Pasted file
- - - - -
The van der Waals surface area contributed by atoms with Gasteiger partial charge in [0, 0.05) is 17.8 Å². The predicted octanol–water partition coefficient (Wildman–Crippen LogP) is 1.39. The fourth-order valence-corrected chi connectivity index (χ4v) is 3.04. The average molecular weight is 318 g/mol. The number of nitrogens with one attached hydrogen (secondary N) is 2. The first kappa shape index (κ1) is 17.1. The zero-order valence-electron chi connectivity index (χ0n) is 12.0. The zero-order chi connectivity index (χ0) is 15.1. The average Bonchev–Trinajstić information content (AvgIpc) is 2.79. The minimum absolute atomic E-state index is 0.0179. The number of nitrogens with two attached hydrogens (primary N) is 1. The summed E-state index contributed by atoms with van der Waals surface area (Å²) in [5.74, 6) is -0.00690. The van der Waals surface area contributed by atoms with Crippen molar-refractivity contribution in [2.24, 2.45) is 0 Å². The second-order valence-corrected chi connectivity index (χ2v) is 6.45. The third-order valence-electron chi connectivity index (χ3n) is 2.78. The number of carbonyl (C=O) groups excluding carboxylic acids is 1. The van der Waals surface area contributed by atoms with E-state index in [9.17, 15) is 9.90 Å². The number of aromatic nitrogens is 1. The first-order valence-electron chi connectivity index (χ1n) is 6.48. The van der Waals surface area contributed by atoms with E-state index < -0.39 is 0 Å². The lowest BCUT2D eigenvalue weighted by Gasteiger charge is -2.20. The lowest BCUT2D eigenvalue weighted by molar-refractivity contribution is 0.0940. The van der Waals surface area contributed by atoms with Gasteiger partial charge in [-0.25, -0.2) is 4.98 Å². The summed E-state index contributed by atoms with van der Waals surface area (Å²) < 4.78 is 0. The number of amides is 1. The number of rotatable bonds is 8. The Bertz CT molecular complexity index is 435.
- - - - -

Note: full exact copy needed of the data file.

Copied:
The van der Waals surface area contributed by atoms with Gasteiger partial charge in [0, 0.05) is 17.8 Å². The predicted octanol–water partition coefficient (Wildman–Crippen LogP) is 1.39. The fourth-order valence-corrected chi connectivity index (χ4v) is 3.04. The average molecular weight is 318 g/mol. The number of nitrogens with one attached hydrogen (secondary N) is 2. The first kappa shape index (κ1) is 17.1. The zero-order valence-electron chi connectivity index (χ0n) is 12.0. The zero-order chi connectivity index (χ0) is 15.1. The average Bonchev–Trinajstić information content (AvgIpc) is 2.79. The minimum absolute atomic E-state index is 0.0179. The number of nitrogens with two attached hydrogens (primary N) is 1. The summed E-state index contributed by atoms with van der Waals surface area (Å²) in [5.74, 6) is -0.00690. The van der Waals surface area contributed by atoms with Crippen molar-refractivity contribution in [2.24, 2.45) is 0 Å². The second-order valence-corrected chi connectivity index (χ2v) is 6.45. The third-order valence-electron chi connectivity index (χ3n) is 2.78. The number of carbonyl (C=O) groups excluding carboxylic acids is 1. The van der Waals surface area contributed by atoms with E-state index in [9.17, 15) is 9.90 Å². The number of aromatic nitrogens is 1. The first-order valence-electron chi connectivity index (χ1n) is 6.48. The van der Waals surface area contributed by atoms with E-state index < -0.39 is 0 Å². The lowest BCUT2D eigenvalue weighted by Gasteiger charge is -2.20. The lowest BCUT2D eigenvalue weighted by molar-refractivity contribution is 0.0940. The van der Waals surface area contributed by atoms with Gasteiger partial charge in [-0.25, -0.2) is 4.98 Å². The summed E-state index contributed by atoms with van der Waals surface area (Å²) < 4.78 is 0. The number of amides is 1. The number of rotatable bonds is 8. The Bertz CT molecular complexity index is 435.